Expanding digital IO ports on a microcontroller – Part 1

First of all: why would you need to do this? Why not simply choose a more suitable microcontroller – one with a greater IO count?

Well, this approach is “reserved” for those “rare” circumstances when the microcontroller has already been chosen for you, but the IO count is simply not enough.

What is the purpose of me doing it? I bought (some time ago) a robot chassis for an Arduino based rover so that I could quickly assemble it and experiment with different control algorithms for a fully automated rover. The package came with all sorts of different parts one could integrate in their rover. The problem was, you could not integrate them all at once and even if you managed to “somehow” do it, you would end up exhausting all of your Arduino Uno pins (read: it doesn’t really need to be an Arduino!).

This page (Digital I/O Expansion) gives an excellent overview on the different ways one might solve this. It’s worth reading it. Short and simple – yet very informative!

The 3 most used approaches are, expansion through:

  1. SPI
  2. I2C, and/or
  3. shift registers (more or less the same principle i.e. serial in – parallel out).

The article referenced above discusses few other (even RS232 as a viable alternative!).

The key point that binds all of them together – you need at least 1 free pin on your existing microcontroller to be able to increase your IO pin count. If you are opting for any of the three mentioned above (SPI, I2C and/or shift registers), you’re going to need 2-3 (max. 4 in the case of SPI) free pins. Otherwise, you’re out of luck!

Before continuing with my choice of approach, I would just like to point to this explanation on shift registers from Sparkfun. IMHO, this is probably the most pragmatic explanation out there! For a more detailed explanation, this one from All About Circuits (Shift Registers)!

I have chosen the I2C approach. Why? Because I had bought the IC already and there was no point in trying anything else at this time.

Some links I found useful: I2C Tutorial: Digital I/O Expansion with PCF8574 I2C ModuleArduino and PCF8574 IO Expander – Binary Counter and I2C Bus Read / Write, and Unofficial guide to PCF8574 i/o expansion I2C bus.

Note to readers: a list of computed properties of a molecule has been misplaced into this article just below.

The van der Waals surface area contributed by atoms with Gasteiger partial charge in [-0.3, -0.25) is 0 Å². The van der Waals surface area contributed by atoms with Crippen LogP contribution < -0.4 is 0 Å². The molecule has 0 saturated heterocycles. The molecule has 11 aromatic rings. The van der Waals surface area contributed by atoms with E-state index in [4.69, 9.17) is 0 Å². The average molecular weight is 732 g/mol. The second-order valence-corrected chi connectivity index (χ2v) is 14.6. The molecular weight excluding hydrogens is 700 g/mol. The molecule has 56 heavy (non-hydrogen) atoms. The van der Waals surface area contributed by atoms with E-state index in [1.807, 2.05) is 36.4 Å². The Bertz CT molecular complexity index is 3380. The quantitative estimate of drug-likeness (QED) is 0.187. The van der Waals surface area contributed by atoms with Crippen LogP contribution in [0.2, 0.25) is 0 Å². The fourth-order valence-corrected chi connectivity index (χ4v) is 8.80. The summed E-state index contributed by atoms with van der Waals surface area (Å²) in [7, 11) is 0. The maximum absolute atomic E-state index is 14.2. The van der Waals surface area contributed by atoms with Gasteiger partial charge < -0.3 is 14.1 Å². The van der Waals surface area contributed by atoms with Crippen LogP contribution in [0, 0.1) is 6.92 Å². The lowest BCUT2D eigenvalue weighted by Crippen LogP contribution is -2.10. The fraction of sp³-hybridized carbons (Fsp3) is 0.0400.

My approach was: (1) simulate everything, (2) test on a breadboard, (3) solder everything on a perfboard and (4) re-test everything!

arduino_pcf8574_schematic_sim_runtime

 

Everyone who’s into electronics, will recognize the graphics styling! Yes, it’s Proteus from Labcenter Electronics Ltd. What an amazing piece of software!

With the help of a friend who uses Proteus professionally, I drew the circuit above which basically, is a an Arduino Uno, two port expanders (one dedicated solely for inputs while the other one solely for outputs), 8 switches (actually one x8 DIP switch) and 8 LEDs. I have also connected the pin 13 of U2 to pin 2 of the Uno while pin 13 of U3 is pulled high only and not connected to the corresponding Arduino pin. The intention was: as soon as any of the (additional) inputs (on U2) change their state, the program logic should “scan” across and see which one exactly and activate the appropriate (additional) output (on U3).

Here is the terminal output:

arduino_pcf8574_schematic_sim_terminal_1

arduino_pcf8574_schematic_sim_terminal_2

and the oscilloscope, capturing the interrupt:

arduino_pcf8574_schematic_sim_oscilloscope

And here’s the link to the source code. I have used this library to make my first program and all in all, the simulation went smoothly – with one exception – as soon as I start the simulation, I can notice all outputs going HIGH for ‘a split second’!? I suspect it’s coming from the library itself, which is why I am changing my strategy:

  1. simulate everything
  2. test on a breadboard
  3. solder everything on a perfboard (e.g. in a shield-like form factor?)
  4. re-test everything
  5. re-program without the use of the library, and
  6. re-test again!

The second step makes no sense if you’re going to use a simulator. Furthermore, I could definetely refactor the code and use some of the already provided built-in functionality in the library, bus as I am going to do step 5

On the topic of a simulator, there are certainly plenty out there which are 100% free, but in my opinion, if you are developing regularly and want to take your projects on a more professional level, I strongly believe purchasing a license for Proteus is worth it!

Next up, Part 2 – creating a shield like board and reprogramming everything using nothing but the Wire library.